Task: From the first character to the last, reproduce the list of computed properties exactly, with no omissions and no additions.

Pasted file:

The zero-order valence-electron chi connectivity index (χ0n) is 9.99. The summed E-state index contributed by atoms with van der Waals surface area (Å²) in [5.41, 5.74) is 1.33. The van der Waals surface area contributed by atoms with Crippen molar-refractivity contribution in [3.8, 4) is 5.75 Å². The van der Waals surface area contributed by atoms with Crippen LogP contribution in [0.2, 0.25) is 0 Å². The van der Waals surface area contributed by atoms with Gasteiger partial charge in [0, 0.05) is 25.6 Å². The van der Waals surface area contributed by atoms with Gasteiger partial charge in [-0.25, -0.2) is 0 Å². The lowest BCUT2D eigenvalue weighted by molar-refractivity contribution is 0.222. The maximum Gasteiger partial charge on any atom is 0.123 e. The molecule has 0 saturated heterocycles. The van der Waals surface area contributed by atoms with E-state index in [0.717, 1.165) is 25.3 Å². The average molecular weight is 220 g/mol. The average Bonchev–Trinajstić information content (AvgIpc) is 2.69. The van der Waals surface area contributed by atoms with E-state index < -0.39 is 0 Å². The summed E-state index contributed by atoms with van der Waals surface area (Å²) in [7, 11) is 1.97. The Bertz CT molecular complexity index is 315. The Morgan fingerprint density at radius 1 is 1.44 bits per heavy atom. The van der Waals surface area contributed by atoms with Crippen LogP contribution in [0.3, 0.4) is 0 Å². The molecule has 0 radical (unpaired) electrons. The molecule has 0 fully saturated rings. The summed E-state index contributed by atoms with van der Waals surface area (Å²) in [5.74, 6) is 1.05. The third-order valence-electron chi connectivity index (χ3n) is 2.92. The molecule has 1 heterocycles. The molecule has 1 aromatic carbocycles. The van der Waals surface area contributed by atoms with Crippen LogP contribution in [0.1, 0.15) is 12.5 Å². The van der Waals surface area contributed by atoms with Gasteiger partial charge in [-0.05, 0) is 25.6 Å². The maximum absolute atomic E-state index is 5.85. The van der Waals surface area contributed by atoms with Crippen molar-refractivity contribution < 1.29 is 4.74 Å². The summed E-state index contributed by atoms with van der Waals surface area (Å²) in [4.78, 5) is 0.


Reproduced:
The zero-order valence-electron chi connectivity index (χ0n) is 9.99. The summed E-state index contributed by atoms with van der Waals surface area (Å²) in [5.41, 5.74) is 1.33. The van der Waals surface area contributed by atoms with Crippen molar-refractivity contribution in [3.8, 4) is 5.75 Å². The van der Waals surface area contributed by atoms with Crippen LogP contribution in [0.2, 0.25) is 0 Å². The van der Waals surface area contributed by atoms with Gasteiger partial charge in [0, 0.05) is 25.6 Å². The van der Waals surface area contributed by atoms with Gasteiger partial charge in [-0.25, -0.2) is 0 Å². The lowest BCUT2D eigenvalue weighted by molar-refractivity contribution is 0.222. The maximum Gasteiger partial charge on any atom is 0.123 e. The molecule has 0 saturated heterocycles. The van der Waals surface area contributed by atoms with E-state index in [0.717, 1.165) is 25.3 Å². The average molecular weight is 220 g/mol. The average Bonchev–Trinajstić information content (AvgIpc) is 2.69. The van der Waals surface area contributed by atoms with E-state index < -0.39 is 0 Å². The summed E-state index contributed by atoms with van der Waals surface area (Å²) in [7, 11) is 1.97. The Bertz CT molecular complexity index is 315. The Morgan fingerprint density at radius 1 is 1.44 bits per heavy atom. The van der Waals surface area contributed by atoms with Crippen LogP contribution in [0.3, 0.4) is 0 Å². The molecule has 0 radical (unpaired) electrons. The molecule has 0 fully saturated rings. The summed E-state index contributed by atoms with van der Waals surface area (Å²) in [5.74, 6) is 1.05. The third-order valence-electron chi connectivity index (χ3n) is 2.92. The molecule has 1 heterocycles. The molecule has 1 aromatic carbocycles. The van der Waals surface area contributed by atoms with Crippen LogP contribution in [0.1, 0.15) is 12.5 Å². The van der Waals surface area contributed by atoms with Gasteiger partial charge in [-0.05, 0) is 25.6 Å². The maximum absolute atomic E-state index is 5.85. The van der Waals surface area contributed by atoms with Crippen molar-refractivity contribution < 1.29 is 4.74 Å². The summed E-state index contributed by atoms with van der Waals surface area (Å²) in [4.78, 5) is 0.